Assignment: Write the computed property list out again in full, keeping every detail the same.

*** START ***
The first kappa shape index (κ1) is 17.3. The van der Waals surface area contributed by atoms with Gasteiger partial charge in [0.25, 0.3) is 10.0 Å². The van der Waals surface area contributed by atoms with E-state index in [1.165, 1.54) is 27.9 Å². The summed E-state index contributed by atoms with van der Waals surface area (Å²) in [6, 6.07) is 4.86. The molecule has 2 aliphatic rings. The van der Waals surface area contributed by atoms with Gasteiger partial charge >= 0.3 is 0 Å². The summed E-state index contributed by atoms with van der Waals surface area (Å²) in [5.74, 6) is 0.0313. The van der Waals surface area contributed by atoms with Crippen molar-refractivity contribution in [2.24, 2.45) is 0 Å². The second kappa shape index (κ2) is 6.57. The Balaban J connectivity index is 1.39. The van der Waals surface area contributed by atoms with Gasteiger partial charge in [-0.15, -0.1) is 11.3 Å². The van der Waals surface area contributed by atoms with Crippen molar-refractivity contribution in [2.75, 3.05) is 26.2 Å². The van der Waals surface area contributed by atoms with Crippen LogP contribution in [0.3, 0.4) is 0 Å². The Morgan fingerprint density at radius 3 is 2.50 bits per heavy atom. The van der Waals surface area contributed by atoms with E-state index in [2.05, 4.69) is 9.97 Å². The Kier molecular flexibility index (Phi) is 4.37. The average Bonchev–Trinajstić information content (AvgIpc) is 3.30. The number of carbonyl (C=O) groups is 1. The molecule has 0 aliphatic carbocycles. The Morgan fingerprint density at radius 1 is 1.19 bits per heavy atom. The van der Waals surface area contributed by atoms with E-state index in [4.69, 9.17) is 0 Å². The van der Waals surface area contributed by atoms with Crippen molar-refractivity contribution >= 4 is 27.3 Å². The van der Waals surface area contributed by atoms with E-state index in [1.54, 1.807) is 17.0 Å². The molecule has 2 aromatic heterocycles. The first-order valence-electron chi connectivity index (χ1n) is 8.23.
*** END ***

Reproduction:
The first kappa shape index (κ1) is 17.3. The van der Waals surface area contributed by atoms with Gasteiger partial charge in [0.25, 0.3) is 10.0 Å². The van der Waals surface area contributed by atoms with E-state index in [1.165, 1.54) is 27.9 Å². The summed E-state index contributed by atoms with van der Waals surface area (Å²) in [6, 6.07) is 4.86. The molecule has 2 aliphatic rings. The van der Waals surface area contributed by atoms with Gasteiger partial charge >= 0.3 is 0 Å². The summed E-state index contributed by atoms with van der Waals surface area (Å²) in [5.74, 6) is 0.0313. The van der Waals surface area contributed by atoms with Crippen molar-refractivity contribution in [2.24, 2.45) is 0 Å². The second kappa shape index (κ2) is 6.57. The Balaban J connectivity index is 1.39. The van der Waals surface area contributed by atoms with Gasteiger partial charge in [-0.15, -0.1) is 11.3 Å². The van der Waals surface area contributed by atoms with Crippen molar-refractivity contribution in [2.75, 3.05) is 26.2 Å². The van der Waals surface area contributed by atoms with Crippen LogP contribution in [0.3, 0.4) is 0 Å². The Morgan fingerprint density at radius 3 is 2.50 bits per heavy atom. The van der Waals surface area contributed by atoms with E-state index in [2.05, 4.69) is 9.97 Å². The Kier molecular flexibility index (Phi) is 4.37. The average Bonchev–Trinajstić information content (AvgIpc) is 3.30. The number of carbonyl (C=O) groups is 1. The molecule has 0 aliphatic carbocycles. The Morgan fingerprint density at radius 1 is 1.19 bits per heavy atom. The van der Waals surface area contributed by atoms with E-state index in [4.69, 9.17) is 0 Å². The van der Waals surface area contributed by atoms with Crippen molar-refractivity contribution >= 4 is 27.3 Å². The van der Waals surface area contributed by atoms with E-state index in [1.54, 1.807) is 17.0 Å². The molecule has 2 aromatic heterocycles. The first-order valence-electron chi connectivity index (χ1n) is 8.23.